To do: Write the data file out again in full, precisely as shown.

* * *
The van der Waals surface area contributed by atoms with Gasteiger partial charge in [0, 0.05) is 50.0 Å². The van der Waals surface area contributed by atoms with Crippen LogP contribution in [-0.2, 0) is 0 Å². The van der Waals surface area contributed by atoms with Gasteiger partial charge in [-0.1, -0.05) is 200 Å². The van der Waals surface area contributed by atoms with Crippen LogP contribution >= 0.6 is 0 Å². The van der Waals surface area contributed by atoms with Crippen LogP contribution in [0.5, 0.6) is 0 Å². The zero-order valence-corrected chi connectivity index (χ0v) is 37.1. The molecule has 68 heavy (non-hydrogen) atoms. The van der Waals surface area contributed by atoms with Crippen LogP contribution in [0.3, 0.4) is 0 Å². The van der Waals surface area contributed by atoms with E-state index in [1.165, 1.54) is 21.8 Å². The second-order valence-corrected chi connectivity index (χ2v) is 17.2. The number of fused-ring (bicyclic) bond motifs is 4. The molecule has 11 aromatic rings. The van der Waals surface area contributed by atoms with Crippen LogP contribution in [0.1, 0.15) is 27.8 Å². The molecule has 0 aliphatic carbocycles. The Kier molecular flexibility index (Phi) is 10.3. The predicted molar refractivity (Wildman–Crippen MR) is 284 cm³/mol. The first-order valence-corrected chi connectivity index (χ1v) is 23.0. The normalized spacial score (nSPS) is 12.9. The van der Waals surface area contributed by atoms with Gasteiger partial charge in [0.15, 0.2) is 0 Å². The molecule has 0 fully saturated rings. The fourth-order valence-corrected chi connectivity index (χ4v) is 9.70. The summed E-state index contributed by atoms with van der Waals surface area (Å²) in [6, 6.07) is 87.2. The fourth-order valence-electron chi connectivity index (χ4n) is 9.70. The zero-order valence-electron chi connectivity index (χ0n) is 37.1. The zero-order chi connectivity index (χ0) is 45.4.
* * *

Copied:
The van der Waals surface area contributed by atoms with Gasteiger partial charge in [0, 0.05) is 50.0 Å². The van der Waals surface area contributed by atoms with Crippen LogP contribution in [-0.2, 0) is 0 Å². The van der Waals surface area contributed by atoms with Gasteiger partial charge in [-0.1, -0.05) is 200 Å². The van der Waals surface area contributed by atoms with Crippen LogP contribution >= 0.6 is 0 Å². The van der Waals surface area contributed by atoms with Crippen LogP contribution in [0.5, 0.6) is 0 Å². The zero-order valence-corrected chi connectivity index (χ0v) is 37.1. The molecule has 68 heavy (non-hydrogen) atoms. The van der Waals surface area contributed by atoms with Crippen LogP contribution in [0.3, 0.4) is 0 Å². The van der Waals surface area contributed by atoms with E-state index in [1.165, 1.54) is 21.8 Å². The second-order valence-corrected chi connectivity index (χ2v) is 17.2. The number of fused-ring (bicyclic) bond motifs is 4. The molecule has 11 aromatic rings. The van der Waals surface area contributed by atoms with Crippen LogP contribution in [0.1, 0.15) is 27.8 Å². The molecule has 0 aliphatic carbocycles. The Kier molecular flexibility index (Phi) is 10.3. The predicted molar refractivity (Wildman–Crippen MR) is 284 cm³/mol. The first-order valence-corrected chi connectivity index (χ1v) is 23.0. The normalized spacial score (nSPS) is 12.9. The van der Waals surface area contributed by atoms with Gasteiger partial charge in [0.15, 0.2) is 0 Å². The molecule has 0 fully saturated rings. The fourth-order valence-corrected chi connectivity index (χ4v) is 9.70. The summed E-state index contributed by atoms with van der Waals surface area (Å²) in [6, 6.07) is 87.2. The fourth-order valence-electron chi connectivity index (χ4n) is 9.70. The zero-order valence-electron chi connectivity index (χ0n) is 37.1. The zero-order chi connectivity index (χ0) is 45.4.